In 1891 an eminent Columbia University botanist, Nathaniel Lord Britton, and his wife, Elizabeth, also a botanist, were so inspired by their visit to the Royal Botanic Gardens at Kew, near London, that they determined New York should possess a great botanical garden. A magnificent site was selected in the northern section of the Bronx, part of which had belonged to the vast estate of tobacco merchant Pierre Lorillard. The land was set aside by the State Legislature for the creation of a public botanic garden of the highest class for the City of New York. Prominent civic leaders and financiers, including Andrew Carnegie, Cornelius Vanderbilt, and J. Pierpont Morgan, agreed to match the City‘s commitment to finance the buildings and improvements, initiating a public-private partnership that continues today. In 1896 The New York Botanical Garden appointed Nathaniel Lord Britton its first director.
GROUNDS AND GARDENS
A National Historic Landmark, the 250-acre grounds of The New York Botanical Garden include dramatic rock outcroppings, wetlands, ponds, a cascading waterfall, and a 50-acre tract of the original forest that once covered New York City. Among the horticultural attractions are 48 gardens and plant collections, including the Peggy Rockefeller Rose Garden, the Rock Garden, and the Jane Watson Irwin Perennial Garden, as well as outstanding collections of daylilies, orchids, hardy ferns, cherry and other flowering trees, and conifers.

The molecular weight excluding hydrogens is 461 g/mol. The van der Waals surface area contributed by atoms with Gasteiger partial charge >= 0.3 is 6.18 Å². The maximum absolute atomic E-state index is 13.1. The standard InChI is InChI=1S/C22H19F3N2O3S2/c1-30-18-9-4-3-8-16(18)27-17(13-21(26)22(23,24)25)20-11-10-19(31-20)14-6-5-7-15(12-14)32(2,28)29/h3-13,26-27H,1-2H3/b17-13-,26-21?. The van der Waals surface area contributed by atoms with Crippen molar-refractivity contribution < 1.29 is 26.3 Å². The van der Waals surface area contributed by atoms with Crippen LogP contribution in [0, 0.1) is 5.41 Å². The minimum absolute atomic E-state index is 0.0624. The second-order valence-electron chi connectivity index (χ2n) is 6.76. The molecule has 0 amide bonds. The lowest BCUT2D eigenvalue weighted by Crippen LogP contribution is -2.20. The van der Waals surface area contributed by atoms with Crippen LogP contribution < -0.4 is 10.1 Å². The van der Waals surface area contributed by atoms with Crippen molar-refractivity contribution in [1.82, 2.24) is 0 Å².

The Garden is home to the nation‘s largest Victorian glasshouse, the Enid A. Haupt Conservatory, which opened to the public in 1902 and was named a New York City Landmark in 1973. The Conservatory re-opened in May 1997 following a four-year restoration and the construction of A World of Plants, a permanent exhibition that includes tropical rain forests; desert galleries; and the Palms of the Americas Gallery, the world’s most comprehensive collection of palm trees under glass.
Other notable historic buildings on the Garden grounds include the Snuff Mill, a New York City landmark (1840), the Library Building (1901), and Stone Cottage (1840).